If you take a group of “high-brow” college professors trying to write the definitive lexicon of American common English, mix in a sexy nightclub performer, the police, little bit of mob action, and love, you might get a good movie plot. “Ball of Fire” is that movie starring Barbara Stanwyck and Gary Cooper. This is a 1941 screwball comedy that will leave you laughing. Directed by Howard Hawks and originally distributed by RKO, the movie pokes fun at lots of things especially language snobs. According to one notable reviewer, it had audiences “…jumping with enjoyment…” A visit to the Edge Center in Bigfork might be worth it just to see what made 1941 audiences react that way. Shown by Jack Nachbar at the Edge Center in Bigfork on Thursday January 8th at 6:30PM free of charge accompanied by Jack’s presentation providing a better understanding of the film and the film industry at the time period of the picture. Of course there will be a cartoon of the same period to start out the fun.
A good way to describe this movie might be from the lady in the movie. This quote was nominated as one of AFIs 100 years….100 best quotes list. "I love him because he's the kind of guy who gets drunk on a glass of buttermilk, and I love the way he blushes right up over his ears. I love him because he doesn't know how to kiss…the jerk!". The movie was nominated for Academy Awards for Best Actress in a Leading Role (Barbara Stanwyck), Best Music, Scoring of a Dramatic Picture, Best Sound, Recording and Best Story. Stanwyck and Cooper were both voted 11th in a 1999 AFI poll of greatest film legends. http://en.wikipedia.org/wiki/Ball_of_Fire
Barbara was no gentle pussycat. When she “punched” costar Kathleen Howard (above) in this movie, there was accidental contact that left Howard with a broken Jaw. Strong lady for sure. Barbara Stanwyck was born in 1907 and died 1990. She had a 60 year career in movies and television. She was a director’s favorite with a strong presence, professional bearing and a style of her own. Directors who considered her “special” included Cecil B. DeMille, Fritz Lang and Frank Capra. Orphaned at four and raised in foster homes, she rose to become the highest paid women in the United State in 1944.
Her awards included three Emmys, a Golden Globe and several nominations for Oscars and getting an honorary Oscar in 1982. She was also the recipient of honorary lifetime awards from the American Film Institute (1987), the Film Society of Lincoln Center (1986), the Los Angeles Film Critics Association (1981) and the Screen Actors Guild (1967). Stanwyck received a star on the Hollywood Walk of Fame in 1941. Reference http://en.wikipedia.org/wiki/Barbara_Stanwyck
Gary Cooper's career spanned thirty-six years, from 1925 to 1961, and included leading roles in eighty-four feature films. He was movie star from the end of the silent film era to the end of the golden age of Classical Hollywood. He was a star in so many genres he became the typical American film hero for anything a director was seeking…strong, rugged, quiet and very funny when needed. He was born in 1901 and died in 1961. Raised in Montana, it is not surprising he cut his acting teeth in Westerns as both an actor and stunt rider.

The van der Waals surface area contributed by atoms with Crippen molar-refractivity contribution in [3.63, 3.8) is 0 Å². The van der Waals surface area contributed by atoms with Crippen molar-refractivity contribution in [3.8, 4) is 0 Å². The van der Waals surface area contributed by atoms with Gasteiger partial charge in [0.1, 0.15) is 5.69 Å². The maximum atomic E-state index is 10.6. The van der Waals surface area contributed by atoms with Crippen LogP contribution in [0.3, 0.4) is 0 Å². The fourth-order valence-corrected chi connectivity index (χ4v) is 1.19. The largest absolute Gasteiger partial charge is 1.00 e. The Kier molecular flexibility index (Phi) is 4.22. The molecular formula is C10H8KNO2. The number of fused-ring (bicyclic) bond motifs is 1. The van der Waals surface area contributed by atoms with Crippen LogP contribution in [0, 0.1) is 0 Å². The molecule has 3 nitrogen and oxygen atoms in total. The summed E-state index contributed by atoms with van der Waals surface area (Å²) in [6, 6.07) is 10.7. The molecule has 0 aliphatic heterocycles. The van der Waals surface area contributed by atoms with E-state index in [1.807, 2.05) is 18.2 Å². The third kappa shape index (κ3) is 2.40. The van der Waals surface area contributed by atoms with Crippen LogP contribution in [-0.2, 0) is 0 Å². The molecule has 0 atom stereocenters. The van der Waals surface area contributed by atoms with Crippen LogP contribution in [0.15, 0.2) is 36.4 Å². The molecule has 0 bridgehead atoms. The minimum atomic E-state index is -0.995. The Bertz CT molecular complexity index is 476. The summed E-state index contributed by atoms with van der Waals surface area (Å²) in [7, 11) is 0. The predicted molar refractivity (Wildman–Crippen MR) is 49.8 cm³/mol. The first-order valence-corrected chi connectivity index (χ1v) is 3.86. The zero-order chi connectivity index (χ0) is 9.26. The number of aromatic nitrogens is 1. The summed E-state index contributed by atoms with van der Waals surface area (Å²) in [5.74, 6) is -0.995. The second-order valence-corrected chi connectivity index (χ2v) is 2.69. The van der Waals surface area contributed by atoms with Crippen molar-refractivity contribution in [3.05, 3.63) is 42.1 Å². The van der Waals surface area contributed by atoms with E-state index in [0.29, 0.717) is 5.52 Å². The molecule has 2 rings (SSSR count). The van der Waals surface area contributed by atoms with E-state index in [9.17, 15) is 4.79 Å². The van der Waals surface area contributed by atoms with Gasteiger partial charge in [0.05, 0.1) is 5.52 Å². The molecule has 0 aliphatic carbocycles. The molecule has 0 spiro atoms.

He was naturally reserved and pensive, which shown in his screen persona. That persona appealed to both men and women while it helped him bring a believable side to the characters he portrayed. Whether playing a real life war hero, as in “Sergeant York”, real life sports hero, as Lou Gehrig, or romantic lead, he was genuine because his real personality came through. His movie achievements included five Academy Award nominations for Best Actor, winning twice, for “Sergeant York” and “High Noon”, plus an Academy Honorary Award for his many memorable screen performances and contributions to the motion picture industry. For a more comprehensive list reference: http://en.wikipedia.org/wiki/Gary_Cooper
One more reference, if you need more of a push to come to Bigfork to see this film, might be part of the New York Times 1942 review by Bosley Crowther who was often very unimpressed with Hollywood efforts.
“According to legend, Samuel Goldwyn has made some beautiful lapsi linguae in his time and has done things with the King's English that stand as a monument to his name. Maybe. But still Mr. Goldwyn can't be too touchy on that score, for now he has produced a picture which deliberately kicks the language around in a manner so colorful and lively that you can almost sense his tongue stuck in his cheek. "Ball of Fire…had the customers jumping with enjoyment at the Music Hall yesterday.” Reference: http://www.nytimes.com/movie/review?res=940DE5D6163BE33BBC4E52DFB7668389659EDE
This movie is presented free of charge and with some appropriate snacks courtesy of Jack and his wife/projectionist Lynn. Place: The Edge Center for the Arts, Bigfork. Date and time: Thursday January 8th 6:30PM. Price of admission: free.